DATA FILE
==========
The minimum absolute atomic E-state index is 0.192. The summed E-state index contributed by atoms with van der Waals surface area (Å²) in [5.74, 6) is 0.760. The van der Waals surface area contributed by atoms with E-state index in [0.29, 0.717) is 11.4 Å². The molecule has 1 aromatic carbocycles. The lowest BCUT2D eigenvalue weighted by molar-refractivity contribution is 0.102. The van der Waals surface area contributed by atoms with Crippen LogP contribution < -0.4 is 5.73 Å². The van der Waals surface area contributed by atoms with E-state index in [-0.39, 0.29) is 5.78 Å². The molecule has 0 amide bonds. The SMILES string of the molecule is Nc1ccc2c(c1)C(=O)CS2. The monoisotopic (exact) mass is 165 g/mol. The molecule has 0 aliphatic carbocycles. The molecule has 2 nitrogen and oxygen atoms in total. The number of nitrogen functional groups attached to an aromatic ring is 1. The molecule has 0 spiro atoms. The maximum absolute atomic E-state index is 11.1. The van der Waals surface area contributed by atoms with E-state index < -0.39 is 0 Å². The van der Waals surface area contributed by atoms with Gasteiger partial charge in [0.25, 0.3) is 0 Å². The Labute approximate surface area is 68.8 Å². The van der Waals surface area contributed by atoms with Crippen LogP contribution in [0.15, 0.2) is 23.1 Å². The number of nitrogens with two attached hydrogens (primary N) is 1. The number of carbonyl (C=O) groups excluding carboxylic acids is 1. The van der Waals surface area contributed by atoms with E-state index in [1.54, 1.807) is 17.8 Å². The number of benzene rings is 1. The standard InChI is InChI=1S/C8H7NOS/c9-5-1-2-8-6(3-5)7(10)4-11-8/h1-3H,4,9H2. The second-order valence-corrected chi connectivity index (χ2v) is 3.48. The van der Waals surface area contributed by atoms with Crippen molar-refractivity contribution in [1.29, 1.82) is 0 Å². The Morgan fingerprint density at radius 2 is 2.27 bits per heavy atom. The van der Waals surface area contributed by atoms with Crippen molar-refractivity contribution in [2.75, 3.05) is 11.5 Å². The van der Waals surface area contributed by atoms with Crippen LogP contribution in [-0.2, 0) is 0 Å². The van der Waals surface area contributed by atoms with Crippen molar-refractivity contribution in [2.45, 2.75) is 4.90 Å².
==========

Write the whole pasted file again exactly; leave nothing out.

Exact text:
The minimum absolute atomic E-state index is 0.192. The summed E-state index contributed by atoms with van der Waals surface area (Å²) in [5.74, 6) is 0.760. The van der Waals surface area contributed by atoms with E-state index in [0.29, 0.717) is 11.4 Å². The molecule has 1 aromatic carbocycles. The lowest BCUT2D eigenvalue weighted by molar-refractivity contribution is 0.102. The van der Waals surface area contributed by atoms with Crippen LogP contribution < -0.4 is 5.73 Å². The van der Waals surface area contributed by atoms with E-state index in [-0.39, 0.29) is 5.78 Å². The molecule has 0 amide bonds. The SMILES string of the molecule is Nc1ccc2c(c1)C(=O)CS2. The monoisotopic (exact) mass is 165 g/mol. The molecule has 0 aliphatic carbocycles. The molecule has 2 nitrogen and oxygen atoms in total. The number of nitrogen functional groups attached to an aromatic ring is 1. The molecule has 0 spiro atoms. The maximum absolute atomic E-state index is 11.1. The van der Waals surface area contributed by atoms with E-state index < -0.39 is 0 Å². The van der Waals surface area contributed by atoms with Gasteiger partial charge in [0.25, 0.3) is 0 Å². The Labute approximate surface area is 68.8 Å². The van der Waals surface area contributed by atoms with Crippen LogP contribution in [0.15, 0.2) is 23.1 Å². The number of nitrogens with two attached hydrogens (primary N) is 1. The number of carbonyl (C=O) groups excluding carboxylic acids is 1. The van der Waals surface area contributed by atoms with E-state index in [1.54, 1.807) is 17.8 Å². The number of benzene rings is 1. The standard InChI is InChI=1S/C8H7NOS/c9-5-1-2-8-6(3-5)7(10)4-11-8/h1-3H,4,9H2. The second-order valence-corrected chi connectivity index (χ2v) is 3.48. The van der Waals surface area contributed by atoms with Crippen molar-refractivity contribution in [1.29, 1.82) is 0 Å². The Morgan fingerprint density at radius 2 is 2.27 bits per heavy atom. The van der Waals surface area contributed by atoms with Crippen molar-refractivity contribution in [2.75, 3.05) is 11.5 Å². The van der Waals surface area contributed by atoms with Crippen LogP contribution in [-0.2, 0) is 0 Å². The van der Waals surface area contributed by atoms with Crippen molar-refractivity contribution in [2.45, 2.75) is 4.90 Å².